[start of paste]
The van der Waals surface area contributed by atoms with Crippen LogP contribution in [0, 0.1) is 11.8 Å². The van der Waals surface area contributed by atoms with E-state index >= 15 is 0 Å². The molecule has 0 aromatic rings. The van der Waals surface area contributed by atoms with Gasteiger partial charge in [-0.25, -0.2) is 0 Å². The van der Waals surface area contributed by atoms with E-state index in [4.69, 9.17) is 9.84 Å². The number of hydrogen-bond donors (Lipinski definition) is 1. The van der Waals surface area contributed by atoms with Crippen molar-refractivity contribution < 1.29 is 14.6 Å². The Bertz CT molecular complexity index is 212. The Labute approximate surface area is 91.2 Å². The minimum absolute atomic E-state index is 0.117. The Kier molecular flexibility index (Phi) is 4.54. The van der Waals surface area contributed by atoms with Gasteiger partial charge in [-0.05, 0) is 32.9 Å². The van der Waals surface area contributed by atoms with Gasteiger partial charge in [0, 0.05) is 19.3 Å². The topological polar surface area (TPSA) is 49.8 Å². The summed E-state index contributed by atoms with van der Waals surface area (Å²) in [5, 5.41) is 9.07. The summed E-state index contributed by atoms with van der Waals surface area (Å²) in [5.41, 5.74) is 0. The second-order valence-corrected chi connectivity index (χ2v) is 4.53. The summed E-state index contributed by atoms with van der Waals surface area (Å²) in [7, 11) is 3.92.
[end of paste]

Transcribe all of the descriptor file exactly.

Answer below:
The van der Waals surface area contributed by atoms with Crippen LogP contribution in [0, 0.1) is 11.8 Å². The van der Waals surface area contributed by atoms with E-state index >= 15 is 0 Å². The molecule has 0 aromatic rings. The van der Waals surface area contributed by atoms with Gasteiger partial charge in [-0.25, -0.2) is 0 Å². The van der Waals surface area contributed by atoms with E-state index in [4.69, 9.17) is 9.84 Å². The number of hydrogen-bond donors (Lipinski definition) is 1. The van der Waals surface area contributed by atoms with Crippen molar-refractivity contribution < 1.29 is 14.6 Å². The Bertz CT molecular complexity index is 212. The Labute approximate surface area is 91.2 Å². The minimum absolute atomic E-state index is 0.117. The Kier molecular flexibility index (Phi) is 4.54. The van der Waals surface area contributed by atoms with Gasteiger partial charge in [-0.05, 0) is 32.9 Å². The van der Waals surface area contributed by atoms with Gasteiger partial charge in [0, 0.05) is 19.3 Å². The topological polar surface area (TPSA) is 49.8 Å². The summed E-state index contributed by atoms with van der Waals surface area (Å²) in [5, 5.41) is 9.07. The summed E-state index contributed by atoms with van der Waals surface area (Å²) in [5.41, 5.74) is 0. The second-order valence-corrected chi connectivity index (χ2v) is 4.53. The summed E-state index contributed by atoms with van der Waals surface area (Å²) in [7, 11) is 3.92.